From this reveal, we move to a pair of fight scenes that continue Revolution’s trend of delivering competent action scenes on both the broad and up-close-and-personal scale. Miles leads an assault on the deal, only to be outgunned by Randall’s men, which allows for a few fancy feats of archery by Jason and some sharpshooting that fails to prevent their escape. (I continue to be entertained by the manner Billy Burke sums up Miles’ annoyance in a few choice words, and then go from that to murdering everyone around him without breaking a sweat.) And after a few failed escape attempts, Neville finally manages to break free of his cuffs, graphically cutting his way through two rebels—Esposito being as good with a machete as he is with a box cutter—and travels back to Philadelphia at apparently supersonic speed to collect Julia and flee the Republic.
The events of these battles leave the characters in a more fractured state than they’ve been at any point since the series started. Monroe’s purchase turns out to be a nuclear weapon—because apparently being the only government with helicopters and Hummers wasn’t good enough for him—bumping up the timetable for Miles and Charlie to take action. Rachel decides that after all of this, getting to the Tower might be their only course of action, and Aaron tags along because he has nothing else to do otherwise. And now Neville’s on the run, no friends in either the militia or the republic—a move that could further marginalize Esposito, or turn him into a wild card that could tip the balance in either direction.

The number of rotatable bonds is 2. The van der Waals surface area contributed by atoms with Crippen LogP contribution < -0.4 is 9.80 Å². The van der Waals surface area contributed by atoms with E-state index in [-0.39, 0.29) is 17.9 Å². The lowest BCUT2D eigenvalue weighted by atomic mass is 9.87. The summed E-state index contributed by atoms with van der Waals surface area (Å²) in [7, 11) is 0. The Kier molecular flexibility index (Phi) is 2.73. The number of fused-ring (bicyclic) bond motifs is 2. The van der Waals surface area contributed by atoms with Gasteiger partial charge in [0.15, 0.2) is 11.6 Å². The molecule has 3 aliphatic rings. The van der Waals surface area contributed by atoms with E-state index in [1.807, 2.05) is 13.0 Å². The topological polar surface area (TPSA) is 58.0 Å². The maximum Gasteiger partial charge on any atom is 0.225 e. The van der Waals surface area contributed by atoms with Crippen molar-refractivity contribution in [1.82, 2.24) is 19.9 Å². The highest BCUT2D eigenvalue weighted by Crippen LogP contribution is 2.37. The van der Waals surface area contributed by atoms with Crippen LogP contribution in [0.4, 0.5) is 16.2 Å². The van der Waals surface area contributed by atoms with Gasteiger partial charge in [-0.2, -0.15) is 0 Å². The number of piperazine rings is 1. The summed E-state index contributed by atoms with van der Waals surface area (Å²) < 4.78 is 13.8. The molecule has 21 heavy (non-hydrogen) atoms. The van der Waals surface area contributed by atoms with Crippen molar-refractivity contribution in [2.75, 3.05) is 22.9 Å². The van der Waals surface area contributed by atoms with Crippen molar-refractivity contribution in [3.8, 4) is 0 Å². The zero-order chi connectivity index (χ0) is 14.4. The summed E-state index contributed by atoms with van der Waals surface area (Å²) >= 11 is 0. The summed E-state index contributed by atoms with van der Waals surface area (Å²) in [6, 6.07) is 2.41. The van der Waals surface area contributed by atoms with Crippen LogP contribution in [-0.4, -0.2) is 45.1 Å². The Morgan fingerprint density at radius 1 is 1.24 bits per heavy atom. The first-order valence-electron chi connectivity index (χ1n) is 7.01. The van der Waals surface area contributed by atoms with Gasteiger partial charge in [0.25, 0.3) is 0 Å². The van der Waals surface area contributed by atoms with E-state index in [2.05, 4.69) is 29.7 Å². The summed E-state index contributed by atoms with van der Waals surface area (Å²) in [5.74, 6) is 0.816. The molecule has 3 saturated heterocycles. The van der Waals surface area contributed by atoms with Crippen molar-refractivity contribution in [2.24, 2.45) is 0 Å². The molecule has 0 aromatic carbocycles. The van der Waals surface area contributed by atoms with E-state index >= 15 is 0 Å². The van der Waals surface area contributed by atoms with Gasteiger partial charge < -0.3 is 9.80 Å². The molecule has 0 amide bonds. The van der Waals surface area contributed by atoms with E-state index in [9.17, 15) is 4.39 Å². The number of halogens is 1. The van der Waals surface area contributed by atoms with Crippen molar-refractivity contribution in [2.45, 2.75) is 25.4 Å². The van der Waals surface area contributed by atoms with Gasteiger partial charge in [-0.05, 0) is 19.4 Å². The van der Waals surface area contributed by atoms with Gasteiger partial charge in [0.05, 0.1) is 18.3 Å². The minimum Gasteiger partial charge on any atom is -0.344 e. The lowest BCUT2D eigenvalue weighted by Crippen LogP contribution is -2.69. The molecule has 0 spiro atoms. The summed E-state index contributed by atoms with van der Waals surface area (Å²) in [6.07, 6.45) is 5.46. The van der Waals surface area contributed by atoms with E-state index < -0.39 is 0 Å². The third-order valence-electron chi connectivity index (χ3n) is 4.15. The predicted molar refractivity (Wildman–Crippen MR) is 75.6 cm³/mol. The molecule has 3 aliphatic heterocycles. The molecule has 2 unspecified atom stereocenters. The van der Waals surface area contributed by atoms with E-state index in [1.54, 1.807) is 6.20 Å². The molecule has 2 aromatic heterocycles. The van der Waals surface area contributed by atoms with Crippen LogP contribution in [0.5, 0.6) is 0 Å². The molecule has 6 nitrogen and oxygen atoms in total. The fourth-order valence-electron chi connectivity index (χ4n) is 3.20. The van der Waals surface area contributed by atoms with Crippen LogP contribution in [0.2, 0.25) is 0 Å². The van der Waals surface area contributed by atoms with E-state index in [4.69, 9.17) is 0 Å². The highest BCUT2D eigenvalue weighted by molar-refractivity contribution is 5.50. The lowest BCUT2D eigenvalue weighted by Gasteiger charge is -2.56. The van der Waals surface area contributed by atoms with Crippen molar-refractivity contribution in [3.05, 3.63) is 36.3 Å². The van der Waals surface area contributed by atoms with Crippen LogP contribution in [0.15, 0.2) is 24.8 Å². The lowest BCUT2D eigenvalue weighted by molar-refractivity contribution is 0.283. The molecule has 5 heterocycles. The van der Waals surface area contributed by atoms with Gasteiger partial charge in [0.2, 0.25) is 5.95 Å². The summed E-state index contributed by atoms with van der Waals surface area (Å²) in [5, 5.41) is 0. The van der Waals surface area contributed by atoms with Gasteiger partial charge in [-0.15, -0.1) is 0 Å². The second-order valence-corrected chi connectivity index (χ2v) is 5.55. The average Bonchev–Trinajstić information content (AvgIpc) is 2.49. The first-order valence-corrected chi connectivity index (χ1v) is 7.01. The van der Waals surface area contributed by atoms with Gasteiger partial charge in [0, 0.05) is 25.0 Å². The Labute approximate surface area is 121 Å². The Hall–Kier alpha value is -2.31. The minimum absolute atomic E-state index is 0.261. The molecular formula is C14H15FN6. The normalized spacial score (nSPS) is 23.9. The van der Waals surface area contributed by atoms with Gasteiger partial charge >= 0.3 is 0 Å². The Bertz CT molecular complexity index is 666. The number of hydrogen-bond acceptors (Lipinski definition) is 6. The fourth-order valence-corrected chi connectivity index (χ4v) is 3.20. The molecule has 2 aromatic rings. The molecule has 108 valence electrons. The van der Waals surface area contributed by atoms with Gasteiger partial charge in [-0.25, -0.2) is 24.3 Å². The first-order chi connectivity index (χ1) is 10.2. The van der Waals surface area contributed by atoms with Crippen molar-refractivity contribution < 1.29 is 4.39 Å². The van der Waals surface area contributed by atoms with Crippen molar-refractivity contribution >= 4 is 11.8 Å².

That puts a lot of things up in the air, not all of which I’m convinced the show does a great job setting up, or seems to have an idea about where it’s going. Revolution’s been a more consistently entertaining show since it returned from its midseason hiatus, but its structure remains problematic at best. We’ll see if having multiple objectives, and not having the pressure of answering the big question about the blackout anymore, helps it get to a stronger point.
- My gripes about the show’s take on its big picture are compounded by how much I enjoy it on the micro level, highlighting the shifts between a world pre- and post-blackout. Witness Neville’s clear joy at the previously mundane action of listening to a Lionel Ritchie song in the car, or Jason’s confusion at Miles’ threat to “bash his little boy band face in.”
- Charlie claims another Magical Pendant from the wreck of Neville’s Humvee, which Rachel swiftly disintegrates in acid. At this point whatever specialness the pendants had is long gone, and I’m just going to assume Randall’s got a vending machine somewhere full of them.
- I try not to let my knowledge of real world casting moves bleed into my experience watching shows, but ever since Kim Raver joined in the backdoor pilot for NCIS: Red, I’m treating Julia as essentially marked for death. We’ll have to see how many episodes on the road it takes before her number’s up, or if they find a place for the character to hide so she can be around in reduced capacity.
- Week three with no opening narration, and now no flashbacks in the episode either. Both positive structural signs.
- Neville, trying to goad Miles: “Danny was a good kid, smart.” He must be referring to some other Danny. (Similarly, I am reduced to hysterics at the fact that Danny has apparently become a martyr and his sacrifice in “The Stand” has inspired others to fight back.)
- Miles considers the restoration of power to the other republics a bad idea: “Georgia, California, Texas… Oh God, Texas?!”
- Some of you last week thought that I was wrong in liking Miles’ “Conan the Librarian” line. Clearly you lacked this connection with the moniker.